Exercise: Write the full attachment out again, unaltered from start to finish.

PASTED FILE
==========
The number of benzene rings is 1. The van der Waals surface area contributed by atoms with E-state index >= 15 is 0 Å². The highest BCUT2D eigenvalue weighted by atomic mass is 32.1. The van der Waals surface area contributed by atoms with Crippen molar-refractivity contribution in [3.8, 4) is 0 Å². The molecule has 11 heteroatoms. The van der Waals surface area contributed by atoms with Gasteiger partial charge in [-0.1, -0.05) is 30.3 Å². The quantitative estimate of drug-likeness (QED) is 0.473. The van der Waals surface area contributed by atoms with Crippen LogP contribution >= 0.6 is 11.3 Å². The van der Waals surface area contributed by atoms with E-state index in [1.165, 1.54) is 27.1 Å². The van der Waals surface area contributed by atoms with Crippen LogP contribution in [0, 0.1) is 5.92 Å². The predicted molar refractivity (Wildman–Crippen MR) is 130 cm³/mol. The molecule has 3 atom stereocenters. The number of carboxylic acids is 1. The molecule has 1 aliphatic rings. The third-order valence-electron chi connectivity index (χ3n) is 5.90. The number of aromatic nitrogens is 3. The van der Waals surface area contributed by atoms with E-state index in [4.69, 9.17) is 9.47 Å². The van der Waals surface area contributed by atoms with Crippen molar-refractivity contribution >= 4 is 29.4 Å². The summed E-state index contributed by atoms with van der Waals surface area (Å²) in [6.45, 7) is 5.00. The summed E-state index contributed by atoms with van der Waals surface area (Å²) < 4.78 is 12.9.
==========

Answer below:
The number of benzene rings is 1. The van der Waals surface area contributed by atoms with E-state index >= 15 is 0 Å². The highest BCUT2D eigenvalue weighted by atomic mass is 32.1. The van der Waals surface area contributed by atoms with Crippen molar-refractivity contribution in [3.8, 4) is 0 Å². The molecule has 11 heteroatoms. The van der Waals surface area contributed by atoms with Gasteiger partial charge in [-0.1, -0.05) is 30.3 Å². The quantitative estimate of drug-likeness (QED) is 0.473. The van der Waals surface area contributed by atoms with Crippen LogP contribution >= 0.6 is 11.3 Å². The van der Waals surface area contributed by atoms with E-state index in [1.165, 1.54) is 27.1 Å². The van der Waals surface area contributed by atoms with Crippen LogP contribution in [0, 0.1) is 5.92 Å². The predicted molar refractivity (Wildman–Crippen MR) is 130 cm³/mol. The molecule has 3 atom stereocenters. The number of carboxylic acids is 1. The molecule has 1 aliphatic rings. The third-order valence-electron chi connectivity index (χ3n) is 5.90. The number of aromatic nitrogens is 3. The van der Waals surface area contributed by atoms with E-state index in [4.69, 9.17) is 9.47 Å². The van der Waals surface area contributed by atoms with Crippen molar-refractivity contribution >= 4 is 29.4 Å². The summed E-state index contributed by atoms with van der Waals surface area (Å²) in [6.45, 7) is 5.00. The summed E-state index contributed by atoms with van der Waals surface area (Å²) < 4.78 is 12.9.